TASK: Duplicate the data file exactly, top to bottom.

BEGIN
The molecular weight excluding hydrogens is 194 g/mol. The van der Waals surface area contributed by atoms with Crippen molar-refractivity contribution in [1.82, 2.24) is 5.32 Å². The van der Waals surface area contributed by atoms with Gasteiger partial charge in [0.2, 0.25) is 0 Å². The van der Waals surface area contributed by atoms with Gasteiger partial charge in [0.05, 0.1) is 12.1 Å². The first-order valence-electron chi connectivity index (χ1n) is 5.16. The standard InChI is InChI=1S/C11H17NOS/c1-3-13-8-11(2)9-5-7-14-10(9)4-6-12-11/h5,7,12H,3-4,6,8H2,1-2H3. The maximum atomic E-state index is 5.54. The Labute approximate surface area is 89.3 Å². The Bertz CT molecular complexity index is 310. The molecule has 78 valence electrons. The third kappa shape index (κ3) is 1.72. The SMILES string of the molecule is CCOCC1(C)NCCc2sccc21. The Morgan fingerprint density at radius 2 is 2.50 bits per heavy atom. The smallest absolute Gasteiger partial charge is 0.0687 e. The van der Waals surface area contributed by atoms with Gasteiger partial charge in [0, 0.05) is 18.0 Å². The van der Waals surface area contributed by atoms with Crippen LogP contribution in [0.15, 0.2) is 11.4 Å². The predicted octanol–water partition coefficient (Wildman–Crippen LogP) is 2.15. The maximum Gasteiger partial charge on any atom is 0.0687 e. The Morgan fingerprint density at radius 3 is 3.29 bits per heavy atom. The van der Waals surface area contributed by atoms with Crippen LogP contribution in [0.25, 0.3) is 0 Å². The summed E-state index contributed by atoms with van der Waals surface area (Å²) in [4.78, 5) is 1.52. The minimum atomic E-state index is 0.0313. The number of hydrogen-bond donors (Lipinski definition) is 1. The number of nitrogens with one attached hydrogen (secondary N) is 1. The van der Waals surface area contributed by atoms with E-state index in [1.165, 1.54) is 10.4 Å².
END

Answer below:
The molecular weight excluding hydrogens is 194 g/mol. The van der Waals surface area contributed by atoms with Crippen molar-refractivity contribution in [1.82, 2.24) is 5.32 Å². The van der Waals surface area contributed by atoms with Gasteiger partial charge in [0.2, 0.25) is 0 Å². The van der Waals surface area contributed by atoms with Gasteiger partial charge in [0.05, 0.1) is 12.1 Å². The first-order valence-electron chi connectivity index (χ1n) is 5.16. The standard InChI is InChI=1S/C11H17NOS/c1-3-13-8-11(2)9-5-7-14-10(9)4-6-12-11/h5,7,12H,3-4,6,8H2,1-2H3. The maximum atomic E-state index is 5.54. The Labute approximate surface area is 89.3 Å². The Bertz CT molecular complexity index is 310. The molecule has 78 valence electrons. The third kappa shape index (κ3) is 1.72. The SMILES string of the molecule is CCOCC1(C)NCCc2sccc21. The Morgan fingerprint density at radius 2 is 2.50 bits per heavy atom. The smallest absolute Gasteiger partial charge is 0.0687 e. The van der Waals surface area contributed by atoms with Gasteiger partial charge in [0, 0.05) is 18.0 Å². The van der Waals surface area contributed by atoms with Crippen LogP contribution in [0.15, 0.2) is 11.4 Å². The predicted octanol–water partition coefficient (Wildman–Crippen LogP) is 2.15. The maximum Gasteiger partial charge on any atom is 0.0687 e. The Morgan fingerprint density at radius 3 is 3.29 bits per heavy atom. The van der Waals surface area contributed by atoms with Crippen LogP contribution in [0.25, 0.3) is 0 Å². The summed E-state index contributed by atoms with van der Waals surface area (Å²) in [4.78, 5) is 1.52. The minimum atomic E-state index is 0.0313. The number of hydrogen-bond donors (Lipinski definition) is 1. The number of nitrogens with one attached hydrogen (secondary N) is 1. The van der Waals surface area contributed by atoms with E-state index in [1.165, 1.54) is 10.4 Å².